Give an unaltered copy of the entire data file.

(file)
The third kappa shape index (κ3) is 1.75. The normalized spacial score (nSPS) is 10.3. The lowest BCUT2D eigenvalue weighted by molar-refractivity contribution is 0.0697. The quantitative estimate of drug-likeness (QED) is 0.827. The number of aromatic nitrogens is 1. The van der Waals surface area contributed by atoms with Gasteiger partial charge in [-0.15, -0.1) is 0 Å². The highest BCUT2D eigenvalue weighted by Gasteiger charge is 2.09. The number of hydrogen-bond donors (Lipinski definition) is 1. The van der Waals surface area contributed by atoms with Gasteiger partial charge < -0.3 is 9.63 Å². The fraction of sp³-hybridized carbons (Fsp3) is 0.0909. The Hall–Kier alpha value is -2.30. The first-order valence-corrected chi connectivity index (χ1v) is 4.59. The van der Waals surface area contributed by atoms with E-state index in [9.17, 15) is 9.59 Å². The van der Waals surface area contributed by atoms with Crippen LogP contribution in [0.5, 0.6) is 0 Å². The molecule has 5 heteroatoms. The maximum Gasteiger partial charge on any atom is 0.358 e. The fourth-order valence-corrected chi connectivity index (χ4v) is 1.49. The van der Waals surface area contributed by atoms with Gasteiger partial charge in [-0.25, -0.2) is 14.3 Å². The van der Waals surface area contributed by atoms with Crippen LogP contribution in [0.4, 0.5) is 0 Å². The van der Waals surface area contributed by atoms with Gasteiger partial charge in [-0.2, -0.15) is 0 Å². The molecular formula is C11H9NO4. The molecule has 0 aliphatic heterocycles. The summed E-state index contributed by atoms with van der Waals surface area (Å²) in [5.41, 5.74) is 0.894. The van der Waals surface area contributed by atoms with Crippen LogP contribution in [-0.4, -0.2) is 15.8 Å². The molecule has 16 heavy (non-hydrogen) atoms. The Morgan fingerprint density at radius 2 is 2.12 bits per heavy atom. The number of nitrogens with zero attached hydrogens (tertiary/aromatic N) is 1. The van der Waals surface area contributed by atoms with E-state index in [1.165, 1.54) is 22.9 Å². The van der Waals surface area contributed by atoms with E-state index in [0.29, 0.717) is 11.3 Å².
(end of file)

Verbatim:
The third kappa shape index (κ3) is 1.75. The normalized spacial score (nSPS) is 10.3. The lowest BCUT2D eigenvalue weighted by molar-refractivity contribution is 0.0697. The quantitative estimate of drug-likeness (QED) is 0.827. The number of aromatic nitrogens is 1. The van der Waals surface area contributed by atoms with Gasteiger partial charge in [-0.15, -0.1) is 0 Å². The highest BCUT2D eigenvalue weighted by Gasteiger charge is 2.09. The number of hydrogen-bond donors (Lipinski definition) is 1. The van der Waals surface area contributed by atoms with Gasteiger partial charge < -0.3 is 9.63 Å². The fraction of sp³-hybridized carbons (Fsp3) is 0.0909. The Hall–Kier alpha value is -2.30. The first-order valence-corrected chi connectivity index (χ1v) is 4.59. The van der Waals surface area contributed by atoms with E-state index in [9.17, 15) is 9.59 Å². The van der Waals surface area contributed by atoms with Crippen LogP contribution in [0.5, 0.6) is 0 Å². The molecule has 5 heteroatoms. The maximum Gasteiger partial charge on any atom is 0.358 e. The fourth-order valence-corrected chi connectivity index (χ4v) is 1.49. The van der Waals surface area contributed by atoms with Gasteiger partial charge in [-0.25, -0.2) is 14.3 Å². The van der Waals surface area contributed by atoms with Crippen LogP contribution in [0.4, 0.5) is 0 Å². The van der Waals surface area contributed by atoms with Gasteiger partial charge in [-0.2, -0.15) is 0 Å². The molecular formula is C11H9NO4. The molecule has 0 aliphatic heterocycles. The summed E-state index contributed by atoms with van der Waals surface area (Å²) in [5.41, 5.74) is 0.894. The van der Waals surface area contributed by atoms with Crippen LogP contribution in [-0.4, -0.2) is 15.8 Å². The molecule has 16 heavy (non-hydrogen) atoms. The Morgan fingerprint density at radius 2 is 2.12 bits per heavy atom. The number of nitrogens with zero attached hydrogens (tertiary/aromatic N) is 1. The van der Waals surface area contributed by atoms with E-state index in [1.165, 1.54) is 22.9 Å². The van der Waals surface area contributed by atoms with E-state index in [0.29, 0.717) is 11.3 Å².